Corrie Whitmore on Framing an Evaluation Conversation for Programs with Fuzzy Goals

I’m Corrie Whitmore, an internal evaluator working for Southcentral Foundation. SCF is an Alaska Native Owned and Operated healthcare organization serving approximately 60,000 Alaska Native and American Indian people living in Anchorage, Matanuska-Susitna Valley, and 60 rural villages in the Anchorage Service Unit. Our organization has had program evaluation in-house since 2009, so our small department focuses on helping people in operations understand why evaluation matters and how it fits into what they do every day.

Hot Tip: Build relationships! Sometimes the most efficient way to get things done is not the best way to move the project forward – making time to listen, ask questions, and puzzle out what an evaluation will offer people “in the trenches” is very important.

Hot Tip: Get out of the office!  Going to the programs we work with and watching operations unfold builds trust with our customers, teaches us about their processes and data collection, and shows them we care about what they do.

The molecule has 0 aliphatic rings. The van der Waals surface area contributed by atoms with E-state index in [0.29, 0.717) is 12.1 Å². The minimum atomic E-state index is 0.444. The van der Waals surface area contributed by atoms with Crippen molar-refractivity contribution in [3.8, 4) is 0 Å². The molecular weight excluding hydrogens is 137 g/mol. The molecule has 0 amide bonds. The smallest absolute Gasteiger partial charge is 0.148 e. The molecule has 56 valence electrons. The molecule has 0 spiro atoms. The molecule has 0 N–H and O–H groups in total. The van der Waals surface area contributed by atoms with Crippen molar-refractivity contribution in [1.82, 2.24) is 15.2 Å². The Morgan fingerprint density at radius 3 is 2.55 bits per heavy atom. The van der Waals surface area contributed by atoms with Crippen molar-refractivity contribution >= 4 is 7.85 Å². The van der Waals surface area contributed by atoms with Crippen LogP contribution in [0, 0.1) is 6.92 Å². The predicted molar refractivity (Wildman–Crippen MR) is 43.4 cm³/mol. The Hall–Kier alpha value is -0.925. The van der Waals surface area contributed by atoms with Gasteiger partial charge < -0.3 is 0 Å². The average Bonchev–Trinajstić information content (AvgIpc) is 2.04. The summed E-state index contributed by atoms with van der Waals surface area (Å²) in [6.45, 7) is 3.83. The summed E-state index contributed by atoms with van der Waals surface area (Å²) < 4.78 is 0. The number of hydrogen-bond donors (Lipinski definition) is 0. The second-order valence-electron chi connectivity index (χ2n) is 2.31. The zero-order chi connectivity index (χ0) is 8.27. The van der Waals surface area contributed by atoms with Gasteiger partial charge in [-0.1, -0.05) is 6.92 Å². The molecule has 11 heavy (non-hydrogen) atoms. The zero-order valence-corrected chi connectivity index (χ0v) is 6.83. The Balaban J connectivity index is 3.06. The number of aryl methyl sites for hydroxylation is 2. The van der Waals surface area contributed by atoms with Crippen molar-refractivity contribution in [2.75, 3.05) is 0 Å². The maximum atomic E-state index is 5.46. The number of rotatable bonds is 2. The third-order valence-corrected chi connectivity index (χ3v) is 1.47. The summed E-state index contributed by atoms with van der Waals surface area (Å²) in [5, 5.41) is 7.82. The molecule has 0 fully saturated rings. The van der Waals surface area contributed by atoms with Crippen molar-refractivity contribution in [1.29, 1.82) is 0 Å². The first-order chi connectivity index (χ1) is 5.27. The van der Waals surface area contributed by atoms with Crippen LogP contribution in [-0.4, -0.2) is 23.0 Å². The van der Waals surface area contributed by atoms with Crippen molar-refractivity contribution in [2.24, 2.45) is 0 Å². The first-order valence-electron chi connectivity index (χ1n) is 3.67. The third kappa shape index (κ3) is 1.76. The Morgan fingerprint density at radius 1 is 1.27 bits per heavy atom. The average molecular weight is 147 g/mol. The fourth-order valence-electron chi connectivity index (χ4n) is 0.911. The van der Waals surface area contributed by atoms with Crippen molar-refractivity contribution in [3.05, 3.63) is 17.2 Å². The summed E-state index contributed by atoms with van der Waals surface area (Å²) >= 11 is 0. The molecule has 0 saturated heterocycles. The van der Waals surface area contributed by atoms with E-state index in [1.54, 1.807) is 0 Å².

Hot Tip: Ask concrete questions! It can be difficult for people to puzzle out logic models or identify program objectives, if they don’t have a background in that area, but most practitioners can confidently answer questions like:

  1. What does success look like?
  2. How do you know if things are going well?
  3. How do you know if something needs to change
  4. If you had a magic wand, what one thing would you change?
  5. What helps you make decisions today?

Hot Tip: Get something on paper – then tear it up! We use Anne Lamott’s idea of first drafts  to encourage writing things down early in the process. It’s much easier for our clients to identify what sounds appropriate and what feels “off“ once they have a document in hand to edit. Going through multiple drafts offers customers a chance to grapple with the language used, cultural appropriateness, and feasibility of the evaluation plan at all stages of the project, increasing their ownership of the final product.

Do you have questions, concerns, kudos, or content to extend this aea365 contribution? Please add them in the comments section for this post on the aea365 webpage so that we may enrich our community of practice. Would you like to submit an aea365 Tip? Please send a note of interest to . aea365 is sponsored by the American Evaluation Association and provides a Tip-a-Day by and for evaluators.

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